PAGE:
Solid estate planning is important for those who have worked hard, saved, and invested their assets, protecting them for loved ones in the future. Preserving your assets not only honors what you’ve done, but also ensures that your loved ones enjoy it in the future. Unfortunately, many individuals procrastinate when it comes to estate planning, thinking that it’s something only pertinent to senior citizens.
The reality, though, is that if you don’t have a specific estate plan, then the state has one for you – and chances are, you won’t approve. Meeting with a legal expert is a surefire way to ensure that all of your bases are covered. Still, there are a few specific details you’ll want to keep in mind during estate planning. These include, but are not limited to:
- Wills and trusts. Arranging for the distribution of your assets can be done many ways, one of which is a will. Others prefer a living trust, since it can be used to avoid probate, which is generally expensive and time-consuming. By discussing your options with a legal expert, you can ensure that your heirs receive their designated share of your resources. By protecting your children’s property, filing beneficiary forms, and considering life insurance, you can ensure that your loved ones receive exactly what they’re supposed to get.
- Incapacity planning. Though estate planning is generally connected to death, a sudden disability or other medical incapacity allows someone to make important decisions concerning your health, finances, and other legal matters on your behalf. For instance, a stroke or serious car accident could leave you alive, but without the mental capacity to make these decisions. Failure to prepare for incapacity planning means that the state will appoint a conservator who will make these major decisions for you. Through advanced health care directives, you can appoint an effective power of attorney for health care, should one be needed.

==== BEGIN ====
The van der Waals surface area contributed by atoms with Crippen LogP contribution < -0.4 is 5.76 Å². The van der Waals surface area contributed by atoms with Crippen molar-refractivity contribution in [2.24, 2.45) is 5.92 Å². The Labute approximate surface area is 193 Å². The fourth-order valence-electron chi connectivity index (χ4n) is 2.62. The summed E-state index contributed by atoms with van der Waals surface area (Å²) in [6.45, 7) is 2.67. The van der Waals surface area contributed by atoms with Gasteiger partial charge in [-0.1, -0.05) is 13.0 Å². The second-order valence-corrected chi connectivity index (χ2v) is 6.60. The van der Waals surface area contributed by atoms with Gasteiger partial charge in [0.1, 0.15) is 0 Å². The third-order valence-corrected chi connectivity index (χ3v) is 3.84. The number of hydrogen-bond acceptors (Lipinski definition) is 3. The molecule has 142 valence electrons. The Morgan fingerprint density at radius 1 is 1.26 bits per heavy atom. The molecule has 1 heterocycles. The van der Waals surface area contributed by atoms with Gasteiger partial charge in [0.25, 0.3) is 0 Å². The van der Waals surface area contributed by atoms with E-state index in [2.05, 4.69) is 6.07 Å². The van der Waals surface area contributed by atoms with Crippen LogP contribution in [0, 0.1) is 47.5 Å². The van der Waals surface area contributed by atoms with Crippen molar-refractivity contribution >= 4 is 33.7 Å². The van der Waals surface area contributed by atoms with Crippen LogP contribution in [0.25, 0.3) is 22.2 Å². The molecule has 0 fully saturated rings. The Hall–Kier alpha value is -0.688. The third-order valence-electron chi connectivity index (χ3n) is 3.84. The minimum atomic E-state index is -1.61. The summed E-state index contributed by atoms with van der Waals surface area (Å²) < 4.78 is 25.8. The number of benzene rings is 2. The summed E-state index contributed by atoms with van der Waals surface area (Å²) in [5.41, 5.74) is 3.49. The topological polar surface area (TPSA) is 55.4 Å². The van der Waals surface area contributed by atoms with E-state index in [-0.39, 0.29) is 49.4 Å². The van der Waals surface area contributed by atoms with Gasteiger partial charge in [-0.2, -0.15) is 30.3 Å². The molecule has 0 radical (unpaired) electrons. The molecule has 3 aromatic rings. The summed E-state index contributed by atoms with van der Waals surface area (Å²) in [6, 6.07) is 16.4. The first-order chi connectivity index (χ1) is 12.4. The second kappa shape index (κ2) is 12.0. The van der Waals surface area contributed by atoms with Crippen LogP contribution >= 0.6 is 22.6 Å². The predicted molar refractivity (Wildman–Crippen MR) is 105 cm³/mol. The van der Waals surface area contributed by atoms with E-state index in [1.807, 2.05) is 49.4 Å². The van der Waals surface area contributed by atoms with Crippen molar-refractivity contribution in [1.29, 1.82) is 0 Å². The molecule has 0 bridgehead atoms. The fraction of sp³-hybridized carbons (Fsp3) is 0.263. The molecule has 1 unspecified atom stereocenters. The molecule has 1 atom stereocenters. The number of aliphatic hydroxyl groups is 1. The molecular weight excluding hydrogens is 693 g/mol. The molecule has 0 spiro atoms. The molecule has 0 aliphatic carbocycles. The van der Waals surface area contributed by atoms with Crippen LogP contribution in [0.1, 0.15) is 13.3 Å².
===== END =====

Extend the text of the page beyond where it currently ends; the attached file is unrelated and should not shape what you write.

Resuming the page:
- Taxes. In general, estates shouldn’t owe the federal government any money. Once your estate reaches $5.25 million in worth, though, then it becomes taxable by the government. Furthermore, couples can transfer twice that amount tax free, as long as the assets are completely left to the living spouse.
- Your business. While this only applies to entrepreneurs, it’s important to ensure that you have a succession plan for your business. If you’re the sole owner, then there should be a buyout agreement or some other way to plan ahead for changes in partnership or ownership.
- Your funeral. A payable-on-death account ensures that your funeral and any related expenses are covered. This shelters your loved ones from having to bear the burden of cost during an emotionally challenging time. Along with considering funeral expenses, it’s important to consider your life insurance options as well.
With so many options in estate planning, you’ll want to meet with a legal expert to ensure that your assets and loved ones are fully protected. Contact Erney Law to learn more about covering your bases in estate planning today.